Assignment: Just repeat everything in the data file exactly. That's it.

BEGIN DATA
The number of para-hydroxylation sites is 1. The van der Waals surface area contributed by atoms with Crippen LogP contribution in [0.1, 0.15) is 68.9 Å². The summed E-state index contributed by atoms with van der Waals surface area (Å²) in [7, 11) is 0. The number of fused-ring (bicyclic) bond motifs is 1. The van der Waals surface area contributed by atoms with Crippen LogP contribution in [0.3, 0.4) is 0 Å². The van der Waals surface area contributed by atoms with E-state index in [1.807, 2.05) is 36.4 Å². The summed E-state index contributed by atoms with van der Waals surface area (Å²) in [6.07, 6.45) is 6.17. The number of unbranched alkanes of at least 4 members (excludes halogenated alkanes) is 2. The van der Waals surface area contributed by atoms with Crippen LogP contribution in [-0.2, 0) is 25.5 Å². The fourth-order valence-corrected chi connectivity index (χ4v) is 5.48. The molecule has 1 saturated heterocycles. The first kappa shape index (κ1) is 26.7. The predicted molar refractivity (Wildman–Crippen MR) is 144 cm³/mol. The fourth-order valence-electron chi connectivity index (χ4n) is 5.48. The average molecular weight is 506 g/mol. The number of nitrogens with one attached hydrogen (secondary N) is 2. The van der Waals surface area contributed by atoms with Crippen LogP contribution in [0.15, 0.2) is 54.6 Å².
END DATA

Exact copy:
The number of para-hydroxylation sites is 1. The van der Waals surface area contributed by atoms with Crippen LogP contribution in [0.1, 0.15) is 68.9 Å². The summed E-state index contributed by atoms with van der Waals surface area (Å²) in [7, 11) is 0. The number of fused-ring (bicyclic) bond motifs is 1. The van der Waals surface area contributed by atoms with Crippen LogP contribution in [0.3, 0.4) is 0 Å². The van der Waals surface area contributed by atoms with E-state index in [1.807, 2.05) is 36.4 Å². The summed E-state index contributed by atoms with van der Waals surface area (Å²) in [6.07, 6.45) is 6.17. The number of unbranched alkanes of at least 4 members (excludes halogenated alkanes) is 2. The van der Waals surface area contributed by atoms with Crippen LogP contribution in [-0.2, 0) is 25.5 Å². The fourth-order valence-corrected chi connectivity index (χ4v) is 5.48. The molecule has 1 saturated heterocycles. The first kappa shape index (κ1) is 26.7. The predicted molar refractivity (Wildman–Crippen MR) is 144 cm³/mol. The fourth-order valence-electron chi connectivity index (χ4n) is 5.48. The average molecular weight is 506 g/mol. The number of nitrogens with one attached hydrogen (secondary N) is 2. The van der Waals surface area contributed by atoms with Crippen LogP contribution in [0.15, 0.2) is 54.6 Å².